Human identification through advanced forensic mass spectrometry of blood and fingermarks

HEATON, Cameron Edward Glenn (2022). Human identification through advanced forensic mass spectrometry of blood and fingermarks. Doctoral, Sheffield Hallam University.

Heaton_2022_PhD_HumanIdentificationThrough.pdf - Accepted Version
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Matrix assisted laser desorption ionisation (MALDI) mass spectrometry (MS) has been demonstrated in recent years to be an effective toolbox in the detection and identification of substances of forensic relevance. The goal of this PhD programme was to develop analytical protocols to obtain novel molecular information from two biological sample types; fingermarks and bloodstains. MALDI MS was employed to acquire mass spectrometry profiling (MSP) and mass spectrometry imaging (MSI) data from these two common evidence types to generate biological and chemical information towards a molecular ‗suspect profile‘. The use of MALDI MS to acquire data on the peptide and protein composition of fingermarks, in combination with advanced statistical processing was developed to investigate the determination of sex from fingermarks. A blind validation study was conducted for the robust, multifaceted identification of human and animal blood, other human biofluids and interferent substances from a large sample set of stains and fingermarks. MALDI MS was employed in combination with a ‗bottom-up‘ proteomic approach for the determination of biological matrices through the identification of proteotypic peptides. MALDI MS was also utilised for the determination of a subset of haemoglobin variants in human blood, through the detection of proteotypic peptides, employing a ‗bottom-up‘ proteomic approach. The detection of haemoglobin variants in blood encountered at a crime scene has implications towards associative evidence of the presence of an individual, which grows in significance the rarer (and less prevalent) the variant. The application of these three techniques towards these two biological matrices, and the validation data acquired for each, demonstrates their analytical capabilities. In all cases they have been demonstrated to be compatible with visualisation techniques (both fingermark enhancement techniques and blood enhancement techniques, respectively), showing potential for their integration into the current operational workflows for both fingermarks and blood. In conclusion, although only demonstrated under laboratory controlled conditions, MALDI MS shows promise towards the future analysis of these biological matrices within evidence recovery and investigative workflows, when specific molecular information may be sought.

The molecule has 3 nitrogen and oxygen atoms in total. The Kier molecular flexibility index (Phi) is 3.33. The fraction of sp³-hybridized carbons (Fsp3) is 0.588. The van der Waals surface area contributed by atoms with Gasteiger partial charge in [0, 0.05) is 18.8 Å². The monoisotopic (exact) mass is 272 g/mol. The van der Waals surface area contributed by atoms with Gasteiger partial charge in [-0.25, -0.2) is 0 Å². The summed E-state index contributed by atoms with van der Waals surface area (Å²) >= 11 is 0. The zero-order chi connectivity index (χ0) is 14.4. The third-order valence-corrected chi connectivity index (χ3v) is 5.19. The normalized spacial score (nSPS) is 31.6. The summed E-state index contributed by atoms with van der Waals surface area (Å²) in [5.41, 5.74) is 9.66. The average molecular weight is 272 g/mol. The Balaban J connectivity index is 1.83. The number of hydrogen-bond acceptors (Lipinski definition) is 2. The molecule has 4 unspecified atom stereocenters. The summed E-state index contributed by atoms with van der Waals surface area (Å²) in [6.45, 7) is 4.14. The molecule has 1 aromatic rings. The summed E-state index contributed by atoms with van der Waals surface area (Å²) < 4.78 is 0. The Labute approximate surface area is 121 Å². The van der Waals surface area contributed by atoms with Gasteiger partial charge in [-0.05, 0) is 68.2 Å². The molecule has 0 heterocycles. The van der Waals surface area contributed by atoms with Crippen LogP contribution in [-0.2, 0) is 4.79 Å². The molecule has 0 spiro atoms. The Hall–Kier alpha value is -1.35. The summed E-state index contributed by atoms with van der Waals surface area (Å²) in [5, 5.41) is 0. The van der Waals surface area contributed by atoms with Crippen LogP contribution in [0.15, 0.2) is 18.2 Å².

Item Type: Thesis (Doctoral)
Thesis advisor - Francese, Simona [0000-0002-1381-1262]
Thesis advisor - Cole, Laura [0000-0002-2538-6291]
Thesis advisor - McColm, Richard
Additional Information: Director of studies: Prof. Simona Francese / Supervisors: Dr. Laura Cole and Richard McColm "No PQ harvesting"
Research Institute, Centre or Group - Does NOT include content added after October 2018: Sheffield Hallam Doctoral Theses
Identification Number:
Depositing User: Colin Knott
Date Deposited: 31 Jan 2023 16:07
Last Modified: 11 Oct 2023 15:16

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